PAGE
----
US-Israel rupture can bring nothing good
Sitting with Knesset Member Dov Lipman earlier this week, I could not resist asking, tongue-in-cheek, who was less popular in Israel nowadays - Hamas chief Ismael Haniyeh or US Secretary of State John Kerry.
"Kerry is certainly not popular on the Israeli street right now," he answered, as only a politician could.
Joking aside, in my estimation, a poll to find out who is hated more would actually put them quite close.
As a result of his constant attempted impositions, condescension, double standards, hypocrisy, strategic blundering and harsh condemnations throughout Israel's Operation Protective Edge, Mr Kerry, and by extension his boss President Barack Obama, are both personas non grata in Israel.
In truth, neither were that well liked beforehand and their credibility as peace brokers was diminished after the recently concluded, nine-month peace run. But now, Mr Kerry and Mr Obama's standing in the Jewish state has been damaged beyond repair.
According to some reports, at certain points during Israel's struggle against Hamas in Gaza, it appeared as if the United States was eager to open a second, diplomatic front against the Jewish state.
In one week, the US had to deny handing the Israelis a ceasefire proposal that all but adopted Hamas's demands. There was also a harsh phone call between Israeli Prime Minister Benjamin Netanyahu and Mr Obama in the midst of an Israeli cabinet meeting in which the president called for Israel to unilaterally end its campaign against Hamas.
The US insistence on looping Hamas allies Turkey and Qatar into discussions was a source of untold frustration for Israel, as was the administration's insistence on issuing strongly worded condemnations every time Hamas-tied authorities in Gaza claimed civilian casualties from an Israeli airstrike.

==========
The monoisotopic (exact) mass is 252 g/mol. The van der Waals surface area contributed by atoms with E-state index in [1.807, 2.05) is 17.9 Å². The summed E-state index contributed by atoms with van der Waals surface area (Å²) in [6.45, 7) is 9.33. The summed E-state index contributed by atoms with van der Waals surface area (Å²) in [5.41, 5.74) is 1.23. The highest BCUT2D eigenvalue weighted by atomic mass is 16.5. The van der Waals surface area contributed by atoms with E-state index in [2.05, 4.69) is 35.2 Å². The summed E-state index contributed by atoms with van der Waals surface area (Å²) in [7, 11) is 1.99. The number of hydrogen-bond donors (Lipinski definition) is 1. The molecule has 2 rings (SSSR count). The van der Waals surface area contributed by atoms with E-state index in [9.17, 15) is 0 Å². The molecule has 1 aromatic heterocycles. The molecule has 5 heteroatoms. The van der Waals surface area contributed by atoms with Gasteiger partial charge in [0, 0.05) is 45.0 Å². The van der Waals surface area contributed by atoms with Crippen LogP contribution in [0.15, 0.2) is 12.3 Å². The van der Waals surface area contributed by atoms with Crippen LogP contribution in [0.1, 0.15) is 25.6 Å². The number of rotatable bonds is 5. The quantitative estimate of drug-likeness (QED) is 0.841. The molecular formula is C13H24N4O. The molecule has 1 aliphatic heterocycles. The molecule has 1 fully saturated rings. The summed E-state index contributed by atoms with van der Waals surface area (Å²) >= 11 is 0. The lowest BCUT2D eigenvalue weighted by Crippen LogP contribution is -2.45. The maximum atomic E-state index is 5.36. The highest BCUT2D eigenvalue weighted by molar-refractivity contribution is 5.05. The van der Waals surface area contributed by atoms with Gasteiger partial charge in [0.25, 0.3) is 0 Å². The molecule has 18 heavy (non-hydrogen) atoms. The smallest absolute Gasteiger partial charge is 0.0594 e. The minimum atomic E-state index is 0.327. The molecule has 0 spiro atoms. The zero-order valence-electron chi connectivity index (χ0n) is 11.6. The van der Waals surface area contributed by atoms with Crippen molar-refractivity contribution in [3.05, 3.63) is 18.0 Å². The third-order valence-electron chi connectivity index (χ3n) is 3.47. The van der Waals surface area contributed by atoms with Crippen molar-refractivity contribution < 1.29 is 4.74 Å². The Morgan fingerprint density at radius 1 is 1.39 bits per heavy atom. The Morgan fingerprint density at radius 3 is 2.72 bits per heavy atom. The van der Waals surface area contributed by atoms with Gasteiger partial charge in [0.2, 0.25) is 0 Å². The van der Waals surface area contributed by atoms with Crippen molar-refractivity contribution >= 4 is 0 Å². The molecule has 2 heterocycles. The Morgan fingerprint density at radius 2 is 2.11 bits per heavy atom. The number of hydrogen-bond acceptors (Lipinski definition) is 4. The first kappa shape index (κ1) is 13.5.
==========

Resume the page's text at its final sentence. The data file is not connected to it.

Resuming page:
This stance was especially objectionable after Mr Obama himself explained that civilian casualties are among the necessary horrors of any war in an interview with the New Yorker earlier this year.
"The way I've thought about this issue is, I have a solemn duty and responsibility to keep the American people safe. That's my most important obligation as President and Commander-in-Chief," Mr Obama said, applying a calculus the generosity of which he did not grant to the Israeli people.
But to observers of the US-Israel relationship under Mr Obama, the administration's approach to the war will come as no surprise and neither will Mr Netanyahu's reported demand that Mr Obama never "second guess me again". It has been widely reported that the two have crossed swords repeatedly over the years over both policy matters and on a personal level.
The latest spat has led eager Republican Party surrogates to yet again predict the demise of Jewish support for Mr Obama's Democratic Party. But we have seen that claim before, and it has only ever materialised to a minimal degree.
The real, irreversible damage has been done to America's standing among the Israeli public. This will have consequences for any future US attempt to broker a peace deal between Israel and the Palestinian Authority. The credibility gained during Mr Obama's widely hailed March trip to the Jewish state has now been frivolously squandered.
By deserting Israel in its hour of greatest need, the Obama administration has effectively disqualified itself from maintaining a constructive role in future peacemaking efforts in the region.
The author, based in New York, is the Editor-in-Chief of The Algemeiner and Executive Director of the Gershon Jacobson Foundation